Osgood Schlatter, also known as “growing pains”, is a common inflammatory injury and cause of knee pain in the younger athlete. This article will help inform you about the injury and assist in the management thereof.
How does Osgood Schlatter injury/disease occur?
Boys and girls go through growth spurts at various stages in their lives, boys being later than girls. The bones of children and adolescents are not completely fused allowing them to still grow. A growth plate is a piece of cartilage that is located near the ends of bones and is often a source for a tendon insertion. The quadriceps muscle in the knee inserts via a tendon into the bony protuberance called the tibial tubercle.
As the muscles, tendons and bones are growing swiftly and unequally, it can result in a traction force on the bony area known as the growth plate. Repetitive pulling of the quadriceps muscle on the growth plate can then result in injury. This then leads to inflammation and pain just below the knee where the tendon from the kneecap attaches to the shinbone.
What are the signs & symptoms?
- Inflammation, swelling and warmth just below the knee
- Knee pain and tenderness
- Stiff muscles in the front and back of the knee (Quadriceps and Hamstrings)
- Pain brought on by (intensified) physical activity (running, jumping, stairs etc)
- A hard bump felt under the knee that is sensitive to touch
How is the diagnosis made for Osgood Schlatter?
- Mainly by physical examination and report of signs and symptoms.
- A firm bump is felt over the tibial tubercle which is sensitive to touch.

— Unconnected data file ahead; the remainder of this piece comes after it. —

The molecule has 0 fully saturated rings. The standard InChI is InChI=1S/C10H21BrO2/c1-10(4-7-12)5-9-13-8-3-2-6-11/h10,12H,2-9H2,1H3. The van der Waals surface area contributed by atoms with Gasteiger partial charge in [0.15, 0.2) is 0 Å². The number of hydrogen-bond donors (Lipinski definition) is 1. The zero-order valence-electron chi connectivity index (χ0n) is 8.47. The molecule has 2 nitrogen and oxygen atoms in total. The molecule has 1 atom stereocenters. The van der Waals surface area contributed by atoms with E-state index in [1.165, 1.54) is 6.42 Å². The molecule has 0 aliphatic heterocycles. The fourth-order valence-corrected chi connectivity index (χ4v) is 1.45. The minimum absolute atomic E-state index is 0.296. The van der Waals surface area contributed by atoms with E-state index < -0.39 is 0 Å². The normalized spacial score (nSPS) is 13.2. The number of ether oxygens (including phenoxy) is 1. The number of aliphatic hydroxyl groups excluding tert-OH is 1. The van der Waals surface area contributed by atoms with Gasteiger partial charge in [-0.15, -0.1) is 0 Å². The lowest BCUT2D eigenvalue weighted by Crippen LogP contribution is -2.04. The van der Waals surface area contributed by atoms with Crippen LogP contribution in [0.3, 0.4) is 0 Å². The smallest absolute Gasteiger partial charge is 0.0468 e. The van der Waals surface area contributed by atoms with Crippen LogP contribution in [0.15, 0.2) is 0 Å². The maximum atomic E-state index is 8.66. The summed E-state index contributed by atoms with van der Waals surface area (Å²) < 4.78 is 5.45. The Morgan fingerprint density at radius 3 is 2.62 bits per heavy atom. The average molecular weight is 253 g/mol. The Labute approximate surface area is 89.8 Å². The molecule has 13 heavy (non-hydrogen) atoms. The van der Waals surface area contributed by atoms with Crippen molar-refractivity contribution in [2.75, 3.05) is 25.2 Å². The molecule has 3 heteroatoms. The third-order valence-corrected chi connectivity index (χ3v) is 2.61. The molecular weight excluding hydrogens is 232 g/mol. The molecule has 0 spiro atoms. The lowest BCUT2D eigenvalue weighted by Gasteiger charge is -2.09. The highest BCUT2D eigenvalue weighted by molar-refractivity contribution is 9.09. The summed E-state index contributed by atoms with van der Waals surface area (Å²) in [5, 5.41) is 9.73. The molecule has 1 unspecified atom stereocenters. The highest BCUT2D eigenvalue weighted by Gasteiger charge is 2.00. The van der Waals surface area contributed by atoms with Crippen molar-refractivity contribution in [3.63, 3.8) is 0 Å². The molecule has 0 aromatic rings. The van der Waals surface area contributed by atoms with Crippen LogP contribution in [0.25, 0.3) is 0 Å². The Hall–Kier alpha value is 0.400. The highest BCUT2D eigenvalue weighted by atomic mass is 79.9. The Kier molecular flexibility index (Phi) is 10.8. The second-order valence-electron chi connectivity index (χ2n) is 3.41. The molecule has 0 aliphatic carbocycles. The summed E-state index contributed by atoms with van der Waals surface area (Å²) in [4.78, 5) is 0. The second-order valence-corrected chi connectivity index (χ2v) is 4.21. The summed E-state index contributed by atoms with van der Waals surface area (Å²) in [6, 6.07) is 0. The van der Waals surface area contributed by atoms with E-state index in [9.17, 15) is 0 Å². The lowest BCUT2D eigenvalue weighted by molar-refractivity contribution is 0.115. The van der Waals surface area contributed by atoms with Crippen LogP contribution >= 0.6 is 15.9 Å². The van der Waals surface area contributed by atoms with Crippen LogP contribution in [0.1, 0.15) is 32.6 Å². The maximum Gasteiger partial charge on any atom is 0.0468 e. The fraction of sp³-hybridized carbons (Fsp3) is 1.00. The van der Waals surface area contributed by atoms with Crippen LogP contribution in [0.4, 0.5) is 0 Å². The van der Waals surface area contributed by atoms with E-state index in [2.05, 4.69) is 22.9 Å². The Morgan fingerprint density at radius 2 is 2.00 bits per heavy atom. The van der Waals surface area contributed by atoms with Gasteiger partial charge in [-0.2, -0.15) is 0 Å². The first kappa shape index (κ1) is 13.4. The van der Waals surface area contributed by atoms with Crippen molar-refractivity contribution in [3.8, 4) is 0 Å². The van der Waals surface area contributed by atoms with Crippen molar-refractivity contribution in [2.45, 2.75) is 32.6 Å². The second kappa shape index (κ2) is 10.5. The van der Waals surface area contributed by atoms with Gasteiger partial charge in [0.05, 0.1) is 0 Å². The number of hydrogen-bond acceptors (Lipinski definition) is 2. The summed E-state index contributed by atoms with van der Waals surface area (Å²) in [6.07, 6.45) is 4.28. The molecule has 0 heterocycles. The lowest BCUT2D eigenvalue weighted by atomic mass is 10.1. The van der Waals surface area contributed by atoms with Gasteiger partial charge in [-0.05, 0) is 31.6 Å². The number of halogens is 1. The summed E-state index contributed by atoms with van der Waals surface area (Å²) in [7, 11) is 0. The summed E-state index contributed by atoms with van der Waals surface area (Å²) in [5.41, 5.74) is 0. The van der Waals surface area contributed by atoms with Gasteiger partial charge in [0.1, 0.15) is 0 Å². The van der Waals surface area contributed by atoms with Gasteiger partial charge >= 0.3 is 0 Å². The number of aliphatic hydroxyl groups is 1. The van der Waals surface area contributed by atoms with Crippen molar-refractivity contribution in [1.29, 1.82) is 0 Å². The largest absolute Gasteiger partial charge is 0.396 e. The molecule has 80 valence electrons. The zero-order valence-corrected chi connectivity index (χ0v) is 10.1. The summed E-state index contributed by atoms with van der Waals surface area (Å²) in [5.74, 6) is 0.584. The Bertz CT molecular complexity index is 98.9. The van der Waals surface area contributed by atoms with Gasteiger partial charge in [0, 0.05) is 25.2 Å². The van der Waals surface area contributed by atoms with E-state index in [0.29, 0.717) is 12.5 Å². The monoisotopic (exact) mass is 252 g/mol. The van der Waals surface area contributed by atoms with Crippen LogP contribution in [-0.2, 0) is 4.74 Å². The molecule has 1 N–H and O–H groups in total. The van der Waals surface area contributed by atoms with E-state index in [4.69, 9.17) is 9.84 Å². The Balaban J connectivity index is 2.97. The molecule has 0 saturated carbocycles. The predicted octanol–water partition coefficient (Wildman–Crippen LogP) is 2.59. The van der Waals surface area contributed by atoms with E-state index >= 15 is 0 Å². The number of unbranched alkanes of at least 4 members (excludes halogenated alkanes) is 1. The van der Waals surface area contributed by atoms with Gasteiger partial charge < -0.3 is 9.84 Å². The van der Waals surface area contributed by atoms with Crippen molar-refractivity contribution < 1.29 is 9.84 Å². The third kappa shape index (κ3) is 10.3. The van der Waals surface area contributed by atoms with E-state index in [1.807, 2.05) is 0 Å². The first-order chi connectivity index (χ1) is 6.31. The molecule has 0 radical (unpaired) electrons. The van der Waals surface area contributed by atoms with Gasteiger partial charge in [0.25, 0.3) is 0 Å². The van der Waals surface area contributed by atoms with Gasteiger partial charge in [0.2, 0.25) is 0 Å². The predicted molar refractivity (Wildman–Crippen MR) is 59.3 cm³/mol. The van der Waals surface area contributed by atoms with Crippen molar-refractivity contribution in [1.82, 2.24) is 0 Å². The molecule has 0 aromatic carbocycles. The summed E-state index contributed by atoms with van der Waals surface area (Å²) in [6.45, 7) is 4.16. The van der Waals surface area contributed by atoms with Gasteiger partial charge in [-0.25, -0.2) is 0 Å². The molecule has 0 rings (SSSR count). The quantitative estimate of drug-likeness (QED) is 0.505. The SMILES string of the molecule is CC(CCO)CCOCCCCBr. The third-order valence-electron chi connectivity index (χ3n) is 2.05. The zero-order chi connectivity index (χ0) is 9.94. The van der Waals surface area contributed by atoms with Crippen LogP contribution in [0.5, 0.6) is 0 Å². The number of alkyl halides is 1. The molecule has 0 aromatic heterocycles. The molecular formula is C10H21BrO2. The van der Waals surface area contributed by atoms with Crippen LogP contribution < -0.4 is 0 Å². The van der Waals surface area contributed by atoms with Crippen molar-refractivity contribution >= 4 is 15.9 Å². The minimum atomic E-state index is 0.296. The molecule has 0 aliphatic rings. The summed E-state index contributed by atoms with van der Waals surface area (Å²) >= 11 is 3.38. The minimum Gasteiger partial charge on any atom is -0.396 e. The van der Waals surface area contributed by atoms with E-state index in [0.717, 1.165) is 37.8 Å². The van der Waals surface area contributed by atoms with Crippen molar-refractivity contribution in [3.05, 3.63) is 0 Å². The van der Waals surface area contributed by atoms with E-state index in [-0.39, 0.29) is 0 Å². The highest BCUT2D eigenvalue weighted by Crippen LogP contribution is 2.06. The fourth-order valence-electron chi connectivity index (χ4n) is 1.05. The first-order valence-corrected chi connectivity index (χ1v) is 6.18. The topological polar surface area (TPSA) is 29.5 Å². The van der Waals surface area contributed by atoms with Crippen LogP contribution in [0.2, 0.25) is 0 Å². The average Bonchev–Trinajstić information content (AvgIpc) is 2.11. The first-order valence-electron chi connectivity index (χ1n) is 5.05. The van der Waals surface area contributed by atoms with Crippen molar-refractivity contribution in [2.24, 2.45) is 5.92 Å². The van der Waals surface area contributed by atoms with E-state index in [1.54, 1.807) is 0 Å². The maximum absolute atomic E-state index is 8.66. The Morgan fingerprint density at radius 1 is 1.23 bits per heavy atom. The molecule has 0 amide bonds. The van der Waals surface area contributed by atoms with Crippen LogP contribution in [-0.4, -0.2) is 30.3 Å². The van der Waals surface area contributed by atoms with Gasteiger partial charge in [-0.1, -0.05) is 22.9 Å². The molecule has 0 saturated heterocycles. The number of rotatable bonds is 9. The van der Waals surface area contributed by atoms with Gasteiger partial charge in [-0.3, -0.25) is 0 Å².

- It is painful to straighten the knee against resistance.
- This condition is NOT commonly diagnosed via X-ray, but should the patient’s condition be different to normal, then a diagnosis can be concluded using an X-ray.
Prevention and Treatment
The extent of the treatment varies between individuals and focuses on:
- Education about this condition
- A modification in activities
- Treatment to reduce the pain and swelling
- Rest and physiotherapy.
Some individuals may need to rest for a few months, depending on the severity of the pain. The use of anti-inflammatory medication can assist in the initial management of pain.
What can the Physiotherapist do for me?
⇒ Assist with pain and swelling
⇒ Education about Osgood Schlatter
⇒ Provide input on how to modify physical activities and training
⇒ Giving the patient some strengthening and stretching exercises
⇒ Strapping the knee area
⇒ Recommending orthoses (Crutches, patella band/brace)
⇒ Demonstrate how ice can be used to manage pain
What is the prognosis?
As soon as maturity is reached in the young person, the growth plate will seal and become solid bone, thereby limiting the disease. The adolescent growth spurt usually ends in boys at age 16 and in girls at age 14. Complications can occur whereby the tendon pulls at the bone so much that it results in an avulsion fracture. Surgery is rarely recommended for Osgood Schlatter.
This article was submitted by Rikki Malherbe who practises at the Paulshof branch of Lamberti Physiotherapy. If you wish to discuss this condition with her or you have a query, make contact via our handy appointment form.
Clinical Sports Medicine 5th Edition – Brukner and Khan
The Juvenile Athlete – SPT (2016)